How did the first wave of the COVID-19 pandemic impact the health and lives of Swedish elderly?

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As the pandemic lingers on, more and more emphasis is being placed on the indirect, negative effects (i.e. collateral damage) of the pandemic and related restrictions. Sweden took a relatively lenient approach towards mitigating the pandemic during the spring of 2020, relying on voluntary adherence to recommendations and encouraging elderly to stay at home, avoid social gatherings and public transportation, and to remain physically active outdoors in a safe manner.

Research by Professor Laura Fratiglioni's team at the Aging Research Center (ARC) aimed to explore different dimensions of the collateral damage linked to COVID-19 during the first epidemic outbreak, as well as the sociodemographic profile of those most susceptible to this damage.

Around 1340 participating in the on-going Swedish National study on Aging and Care in Kungsholmen (SNAC-K: were invited to participate in an ad-hoc telephone survey administered by trained SNAC-K staff during May-June of 2020. The 1231 (91%) participants who responded had a mean age of 78 years; 64.3% were female, 50.2% reported living alone; nine reported having tested positive for COVID-19; and up to 35% had suspected COVID-19 based on self-reported symptoms. Several collateral damage outcomes were explored individually, as well as grouped into three main dimensions: , reductions in physical and , and reductions in care use. Here are the main findings:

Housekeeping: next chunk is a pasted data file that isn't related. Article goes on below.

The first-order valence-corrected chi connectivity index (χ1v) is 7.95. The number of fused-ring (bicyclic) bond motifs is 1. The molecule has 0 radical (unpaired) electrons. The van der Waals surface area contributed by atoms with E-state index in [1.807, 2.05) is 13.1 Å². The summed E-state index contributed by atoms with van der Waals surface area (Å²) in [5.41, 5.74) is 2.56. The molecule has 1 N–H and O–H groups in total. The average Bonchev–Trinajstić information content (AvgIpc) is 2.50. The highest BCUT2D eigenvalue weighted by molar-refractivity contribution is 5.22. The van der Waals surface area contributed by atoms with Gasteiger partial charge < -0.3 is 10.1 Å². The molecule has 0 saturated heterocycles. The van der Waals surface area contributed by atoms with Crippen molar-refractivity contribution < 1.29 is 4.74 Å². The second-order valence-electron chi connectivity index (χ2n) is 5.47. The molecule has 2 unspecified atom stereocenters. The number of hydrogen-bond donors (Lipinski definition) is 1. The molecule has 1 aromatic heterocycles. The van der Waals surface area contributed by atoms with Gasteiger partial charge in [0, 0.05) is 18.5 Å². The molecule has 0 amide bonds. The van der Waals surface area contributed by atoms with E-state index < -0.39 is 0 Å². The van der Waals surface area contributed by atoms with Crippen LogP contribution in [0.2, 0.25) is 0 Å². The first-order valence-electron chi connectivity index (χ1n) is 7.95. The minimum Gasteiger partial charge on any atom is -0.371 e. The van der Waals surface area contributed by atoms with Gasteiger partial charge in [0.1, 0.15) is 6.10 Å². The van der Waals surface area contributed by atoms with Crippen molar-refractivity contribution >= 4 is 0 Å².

• Half of participants reported experiencing psychological distress, most commonly feelings of loneliness.
  • Around one third reported reductions in light or vigorous physical activity.
  • Up to one in every five were at risk of .
  • One in every ten participants refrained from seeking care for problems they normally would have sought care for.
  • Over three quarters were affected in at least one of the three collateral damage dimensions.
  • Women were at an of suffering from these negative consequences.

Several positive aspects are also worth highlighting:

  • Participants were well-informed about the pandemic and adhered to the Public Health Agency's recommendations, with over three quarters reporting self-isolation.
  • Participants limited their contact with the healthcare system, but when asking for care, most received it in a timely and satisfactory way.
  • Most participants increased their use of alternate forms of communication (i.e. phone and video) in response to a reduction in physical communication.

"COVID-19 related restrictions are undoubtedly essential to bend down the curve of disease incidence and mortality, but these also require a continous multidimensional monitoring of those most susceptible to suffer from their ," says Associate Professor Amaia Calderón-Larrañaga who is the coordinator of this study.

"Loneliness and social isolation have emerged as significant public health issues in recent years, and we find that these phenomena might be further exacerbated during the pandemic. It is important to identify those at highest risk and target interventions towards them," says Giorgi Beridze who is the first author of the study.

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More information: Giorgi Beridze et al. COVID-19 collateral damage: psychological distress and behavioral changes among older adults during the first outbreak in Stockholm, Sweden, (2021). DOI: 10.1101/2021.03.16.21253750
Citation: How did the first wave of the COVID-19 pandemic impact the health and lives of Swedish elderly? (2021, April 7) retrieved 18 April 2021 from
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